]. CD62p or P-selectin is a membrane protein that redistributes to the plasma membrane during platelet activation and degranulation and mediates the interaction of activated endothelial cells or platelets with leukocytes [36
]. CD59 is the complement activation inhibitor protein that binds to complement components C5 and C9 and prevents the polymerization of C9, which is required for the formation of the membrane attack complex (MAC) [37
]. CD40 is a receptor of the TNFα family, being a cytokine produced by many cells, and was originally identified by its cytotoxic effects. In addition to inducing cell death in some types of cells, it also elicits a wide range of physiological responses, such as inflammation, cell proliferation, and differentiation [38
]. Further, circulating biomarkers of platelet activation, including soluble CD40 and CD62p, have also been studied as a strategy to monitor the efficacy of combination antiretroviral therapy (cART) in patients infected with HIV [39
Platelet surface receptors have also been quantified as markers of the activation state of platelets, and platelet activation is increased in dementia [40
]. Both platelet CD62p (P-selectin) expression and CD41 (GPIIb-IIIa) complex activation are significantly elevated in Alzheimer’s Dementia (AD) patients [41
]. CD41 is a platelet activation marker in dementia, and the increase in CD41 complex expression in platelets was associated with faster cognitive decline in AD [41
]. However, there is an overwhelming lack of additional clinical studies. Another platelet receptor, CD62p, is present on activated platelet membranes [42
] and promotes platelet adhesion and thrombin formation [43
]. Increased levels of CD62p were found in circulation in AD patients, but there was no significant change in the membrane-bound [12
]. The soluble form of CD62p was also significantly elevated in HIV patients not under cART, compared with those cART-treated and with healthy control groups, suggesting its role in monitoring combination antiretroviral therapy [39
We already know that there is platelet activation in pain, especially inflammatory pain (Barkai et al., 2019; Beurling-Harbury and Schade, 1989), but we are still unaware of all the pathophysiology and molecular biology involved [19
]. The identification of CD36, CD49f, percentage of CD49f, CD61, percentage of CD61, and CD62p as platelet biomarkers of pain was statistically significant. These new markers must be considered in the process of obtaining pain biomarkers in peripheral blood.
For patients with well-controlled pain, in comparison with those with non-controlled pain, we did not find statistically significant differences regarding laboratory data, including patients with well-controlled pain for seven or more days. These data are relevant because we could expect a reduction in platelet activation with pain control, considering that the half-life of platelets is seven days. However, it may mean that some underlying mechanisms and causes of pain may be equally active, and there is only pain desensitization.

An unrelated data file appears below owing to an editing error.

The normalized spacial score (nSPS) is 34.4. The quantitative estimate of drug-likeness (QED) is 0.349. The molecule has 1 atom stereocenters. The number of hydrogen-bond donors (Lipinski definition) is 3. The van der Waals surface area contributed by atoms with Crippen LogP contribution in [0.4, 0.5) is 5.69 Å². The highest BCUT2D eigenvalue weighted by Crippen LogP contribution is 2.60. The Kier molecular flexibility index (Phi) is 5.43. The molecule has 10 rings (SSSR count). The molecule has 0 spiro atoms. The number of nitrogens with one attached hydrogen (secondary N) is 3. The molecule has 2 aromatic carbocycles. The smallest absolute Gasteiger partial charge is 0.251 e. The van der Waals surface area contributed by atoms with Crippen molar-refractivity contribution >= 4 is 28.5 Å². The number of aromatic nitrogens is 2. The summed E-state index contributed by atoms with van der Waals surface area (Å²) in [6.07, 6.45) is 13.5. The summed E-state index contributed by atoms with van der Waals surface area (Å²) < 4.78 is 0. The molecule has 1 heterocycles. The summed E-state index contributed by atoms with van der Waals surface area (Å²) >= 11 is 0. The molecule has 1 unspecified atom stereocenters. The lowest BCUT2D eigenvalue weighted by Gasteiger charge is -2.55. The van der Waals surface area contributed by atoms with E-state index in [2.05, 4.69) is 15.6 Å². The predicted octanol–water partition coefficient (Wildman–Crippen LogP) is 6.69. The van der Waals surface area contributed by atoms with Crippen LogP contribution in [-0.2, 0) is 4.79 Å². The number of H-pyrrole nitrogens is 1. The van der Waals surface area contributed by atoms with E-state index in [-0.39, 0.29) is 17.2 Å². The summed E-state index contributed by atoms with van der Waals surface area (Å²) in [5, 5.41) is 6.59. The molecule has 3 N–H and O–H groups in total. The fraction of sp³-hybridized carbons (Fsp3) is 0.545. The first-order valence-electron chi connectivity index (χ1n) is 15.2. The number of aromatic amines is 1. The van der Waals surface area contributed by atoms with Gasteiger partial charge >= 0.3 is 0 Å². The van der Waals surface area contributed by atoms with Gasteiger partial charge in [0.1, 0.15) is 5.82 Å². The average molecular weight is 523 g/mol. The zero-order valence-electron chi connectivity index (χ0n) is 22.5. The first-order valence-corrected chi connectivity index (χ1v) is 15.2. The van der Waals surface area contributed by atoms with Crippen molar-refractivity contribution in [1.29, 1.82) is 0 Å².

In opioid-treated patients presenting a better control of pain, there is less expression of biomarkers such as CD36, CD49f, CD61, and CD59. These data are in agreement with the literature on the effect of opioids on platelets, particularly in reducing their activity [44
The sample was too small to assess more types of pain in addition to nociceptive and mixed pain. However, CD62p has been shown to be a reliable marker of nociceptive pain. Although it has not yet been specifically studied in this regard, the role of p-selectin is already known and has been linked to inflammatory pain [47
CD40 (TNFα receptor family) was identified as a potential biomarker of moderate or severe pain intensity. The association of a biomarker with pain severity has not yet been established, although there are several references to platelet markers and disease severity [49
]. In addition to the biomarkers of the existence or not of pain, which can be a powerful aid in the therapeutic approach of patients, the identification of biomarkers that allow the characterization of pain, in this case by intensity, can allow the therapeutic adjustment as quickly as possible, reducing suffering and minimizing the adverse effects of drugs.
Further, and besides the involvement of platelets in several diseases the presented markers, such as CD40, in autoimmune diseases such as inflammatory bowel disease, multiple sclerosis, psoriasis, or other autoimmune diseases, we had no patients with these diseases. Other diseases from the known medical history of these patients (such as hypertension) did not influence the platelet markers, according to what we found in the literature [9
This is one of the largest studies on pain biomarkers that we know of, and it is the only study comparing patients with non-oncological pain with specific platelet biomarkers. However, the sample is small, and further studies are needed considering these markers to confirm their viability as pain markers and CD40 as a marker of moderate-severe pain.
In vulnerable and dependent patients, in whom we cannot rely on self-report, the identification of pain biomarkers such as CD40 can lead to an adjustment of the therapeutic strategy, according to the WHO ladder [4
], contributing to a faster and more adequate control of pain and reduction in associated suffering.